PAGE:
The Wandering Cow
Regardless of how you read your books these days (or book reviews for that matter!), whether on e-reader, smartphone, piped into your ears with a set of headphones, or in a printed hard copy, things that won’t change are the demand for good storytelling and savvy authors. A command of style and usage, and the ability to entertain a reader are talents that will never go by the wayside. Nor will a certain level of business savvy. In this day and age, it’s important, even, dare I say essential, to be an informed author whether you’re independent or traditionally published. It’s also important to be strong and stick to your passions especially on the roughest days, to know what you want and go for it, to carve time out of the daily grind to write, and stay aware of the market instead of blindly following where others lead. You have to look outside the box, graze outside the fence lines, seek out new solutions and options.
(This next part is related, I swear.)
I bought my first cows in 1998. The first has passed on, but the second has been more or less formally retired after having produced and raised twin calves every year of her reproductive life. Her feet are bad, she’s arthritic, she’s ornery, she doesn’t really get along with the other cows due to her physical handicaps, and she’s also currently at large in my yard.
Our acre or so of lawn backs up to seventy-odd acres of pasture, tillable field, and woods. This old cow, named Essential, was doing poorly a couple weeks ago, having a difficult time in the heat and getting back and forth to water, as well as getting enough to eat. So we had plenty of grass in the lane and yard and decided that she probably wouldn’t leave the general area where the other cows were, so we let her out and she’s been clanking around ever since.
It’s taken quite a while to get used to looking out the window and seeing her grazing beside the parked vehicles, or laying in the shade of the stand of trees beside our house. But she’s happy as a clam, bad back feet and all, and you better watch your butt if she sees you with a grain bucket, because that cow will run you down to get feed.
This is a great time to be an author. For the first time in history, due to digital books and ease of independent publishing, midlist authors report that they are able to make a living by writing full-time. But it takes a lot of “testicular fortitude,” as an old cowboy friend of mine would have called it. You have to be savvy, you have to be flexible, you have to be adaptable, you have to get up every day and write. You can’t think, “I don’t feel like a writer today; I’ll wait until I’m inspired.” You have to work at inspiration. Sounds a little like that old cow of mine too. She doesn’t get up in the morning and think, “I don’t feel like a cow today. I don’t think I’ll graze.” If she doesn’t graze, she doesn’t eat.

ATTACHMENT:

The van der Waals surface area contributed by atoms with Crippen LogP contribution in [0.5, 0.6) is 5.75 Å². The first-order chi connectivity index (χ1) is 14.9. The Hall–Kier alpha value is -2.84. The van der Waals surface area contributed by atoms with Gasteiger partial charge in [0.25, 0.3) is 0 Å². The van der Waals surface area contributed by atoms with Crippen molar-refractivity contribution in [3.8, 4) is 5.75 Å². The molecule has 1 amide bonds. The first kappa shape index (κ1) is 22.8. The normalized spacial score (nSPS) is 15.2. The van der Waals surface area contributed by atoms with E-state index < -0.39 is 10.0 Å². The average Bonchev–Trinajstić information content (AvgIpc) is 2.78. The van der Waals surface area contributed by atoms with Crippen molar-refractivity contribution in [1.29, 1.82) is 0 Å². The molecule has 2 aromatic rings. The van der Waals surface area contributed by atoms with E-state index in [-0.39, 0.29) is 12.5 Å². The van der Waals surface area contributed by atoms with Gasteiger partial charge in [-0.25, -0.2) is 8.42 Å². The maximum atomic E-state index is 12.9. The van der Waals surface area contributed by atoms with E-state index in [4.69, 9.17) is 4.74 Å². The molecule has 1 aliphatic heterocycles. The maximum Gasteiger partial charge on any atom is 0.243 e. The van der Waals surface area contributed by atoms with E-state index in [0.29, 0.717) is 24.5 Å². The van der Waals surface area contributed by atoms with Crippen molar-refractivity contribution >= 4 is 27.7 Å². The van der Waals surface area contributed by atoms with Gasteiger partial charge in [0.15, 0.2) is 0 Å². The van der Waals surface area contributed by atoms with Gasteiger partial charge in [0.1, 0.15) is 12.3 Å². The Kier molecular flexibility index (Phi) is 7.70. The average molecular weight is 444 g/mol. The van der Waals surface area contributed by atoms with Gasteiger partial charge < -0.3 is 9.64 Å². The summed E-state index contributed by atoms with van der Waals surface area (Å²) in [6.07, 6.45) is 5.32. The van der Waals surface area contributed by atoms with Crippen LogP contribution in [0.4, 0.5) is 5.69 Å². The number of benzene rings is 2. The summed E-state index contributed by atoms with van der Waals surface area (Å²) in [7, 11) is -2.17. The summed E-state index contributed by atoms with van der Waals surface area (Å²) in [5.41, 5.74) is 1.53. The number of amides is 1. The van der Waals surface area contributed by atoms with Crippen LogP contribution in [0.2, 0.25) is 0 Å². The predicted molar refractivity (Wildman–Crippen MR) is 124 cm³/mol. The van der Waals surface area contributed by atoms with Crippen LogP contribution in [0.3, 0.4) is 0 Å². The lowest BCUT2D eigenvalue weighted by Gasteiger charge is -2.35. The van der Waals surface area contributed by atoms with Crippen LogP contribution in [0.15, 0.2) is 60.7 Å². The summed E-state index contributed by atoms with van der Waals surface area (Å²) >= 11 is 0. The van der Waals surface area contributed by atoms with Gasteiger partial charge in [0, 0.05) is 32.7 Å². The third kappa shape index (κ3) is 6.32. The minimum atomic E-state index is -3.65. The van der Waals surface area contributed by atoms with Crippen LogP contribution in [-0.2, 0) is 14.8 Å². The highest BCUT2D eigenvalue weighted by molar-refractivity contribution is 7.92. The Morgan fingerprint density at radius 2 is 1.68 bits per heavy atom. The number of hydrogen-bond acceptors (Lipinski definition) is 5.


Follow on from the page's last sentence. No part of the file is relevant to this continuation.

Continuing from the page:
What I really love about this cow is that she’s fierce, she’s independent, she has a sense of humor, she’s her own person… erm, cow. She has a zest and passion for life and for what she does every day and no one is going to take that away from her. She possesses a great zest for life, even though as she gets older her quality of life is slowly declining. But she shows no signs of giving up, and watching her enthusiasm and inner drive feels, in its own way, a little inspirational every day. I love this cow, both for herself and for her spirit and how she stands for what it means to me to be a writer.
Who says old cows can’t teach us new tricks?
Until next time, graze hard.
- The Sweet Girl by Annabel Lyon – (Fiction) The story of Aristotle’s daughter told in vivid, intoxicating prose. Could not get it out of my head. Think Margaret Atwood’s The Penelopiad with Mesopotamian philosophers.
- Your First Thousand Copies by Tim Grahl – (Business and Marketing) Writer or not, if you’re ready for a new approach to marketing, the ideas presented here are fantastic.
- The Handmaiden’s Tale by Margaret Atwood – (Fiction) This is an older novel, but I’m listening to it for the first time and it’s seriously freaking me out. Quiet apocalypses are always more frightening than the fire and brimstone kind, in my opinion. And Claire Danes gives a wonderful performance in the audiobook.
Axie Barclay is a Michigan writer with a cow-habit. Having discovered the joys and potential for growth inalternative agriculture, she quests ever longer and harder for ways to combine farming and writing into a business. When not milking cows, making disgruntled noises at the latest disgusting thing the heeler dogs dredge up, riding horses, or keeping the fence up around her small beef herd, she’s holed up reading an eclectic array of books or tapping out pages. When not working, she enjoys kicking back with her honey, family, and friends at a bonfire with some beers. Chat her up on Twitter and Facebook, /axieb, or http://barclayfarmsandlit.blogspot.com where she delves into literature and agriculture with a relish… and occasionally ketchup. Soon to be homemade.
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